In my article of 27 September 2007 entitled Façade at Gamone [display], I spoke about the renovation of the façade of Gamone. Before these operations, I had to sacrifice my rose bushes and the wisteria. And during the work, the earth below the façade was polluted with old mortar dust and sand. Today, I'm happy to find that things are getting back to normal once again.
For the moment, I'm not sure I want the wisteria to invade the entire façade, as it used to do.
Up until now, the flowers were protected from my billy-goat Gavroche by wire netting, which I've just removed. I have no idea how the midget animal will react to the challenge of the flower bed. Stupidly, no doubt, as usual. In case I haven't told you already, my dear billy-goat is, as they say in French, a kind of "casseur" (breaker, vandal), who seems to get high by destroying unexpected vegetation that he doesn't even want to eat. For example, Gavroche hates tomato plants. In fact, I shouldn't use the verb "hate", because I don't believe for an instant that Gavroche behaves with any kind of hatred in his heart. He simply doesn't give a damn.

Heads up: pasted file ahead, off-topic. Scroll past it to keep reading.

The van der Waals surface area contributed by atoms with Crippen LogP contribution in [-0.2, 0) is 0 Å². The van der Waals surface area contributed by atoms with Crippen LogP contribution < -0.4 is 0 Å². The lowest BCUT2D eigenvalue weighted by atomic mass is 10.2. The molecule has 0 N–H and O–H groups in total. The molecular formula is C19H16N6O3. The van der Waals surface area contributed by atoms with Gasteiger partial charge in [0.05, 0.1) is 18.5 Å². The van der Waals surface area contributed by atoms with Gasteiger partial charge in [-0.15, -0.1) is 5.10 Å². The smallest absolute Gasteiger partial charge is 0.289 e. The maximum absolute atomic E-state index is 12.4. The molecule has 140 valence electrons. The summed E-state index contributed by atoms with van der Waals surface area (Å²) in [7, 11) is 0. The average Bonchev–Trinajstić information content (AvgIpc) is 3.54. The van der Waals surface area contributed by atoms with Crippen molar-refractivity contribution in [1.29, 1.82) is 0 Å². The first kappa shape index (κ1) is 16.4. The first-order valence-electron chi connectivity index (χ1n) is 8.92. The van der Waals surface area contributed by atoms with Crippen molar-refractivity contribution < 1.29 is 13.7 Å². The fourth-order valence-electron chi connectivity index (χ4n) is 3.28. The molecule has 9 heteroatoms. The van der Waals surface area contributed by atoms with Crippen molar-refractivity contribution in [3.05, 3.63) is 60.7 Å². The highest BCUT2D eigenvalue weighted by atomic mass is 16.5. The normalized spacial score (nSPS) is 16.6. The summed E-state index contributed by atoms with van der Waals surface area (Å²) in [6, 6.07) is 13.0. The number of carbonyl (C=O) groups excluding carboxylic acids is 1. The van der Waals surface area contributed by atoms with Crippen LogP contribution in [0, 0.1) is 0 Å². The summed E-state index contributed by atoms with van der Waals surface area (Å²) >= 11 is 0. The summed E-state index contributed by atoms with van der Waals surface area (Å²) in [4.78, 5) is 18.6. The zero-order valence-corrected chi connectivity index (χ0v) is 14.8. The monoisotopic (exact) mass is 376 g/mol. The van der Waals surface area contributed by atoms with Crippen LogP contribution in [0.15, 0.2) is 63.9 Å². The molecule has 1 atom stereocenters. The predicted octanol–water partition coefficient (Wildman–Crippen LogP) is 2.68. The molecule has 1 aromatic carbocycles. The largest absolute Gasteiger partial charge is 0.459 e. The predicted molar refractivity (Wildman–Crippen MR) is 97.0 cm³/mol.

I think of my billy goat in much the same way that Richard Dawkins talks of Nature in River out of Eden: "Nature is not cruel, only pitilessly indifferent. This is one of the hardest lessons for humans to learn. We cannot admit that things might be neither good nor evil, neither cruel nor kind, but simply callous—indifferent to all suffering, lacking all purpose." Gavroche is indeed a more-or-less callous nihilist, on a par with the Roman emperor Caligula described by Albert Camus. But there's a bit of Sisyphus in him, too, in the way he trudges constantly up to the top of the slopes above Gamone, only to wander down here again to the house, a day or so later. To be precise, we should no doubt describe Gavroche as an existentialist goat.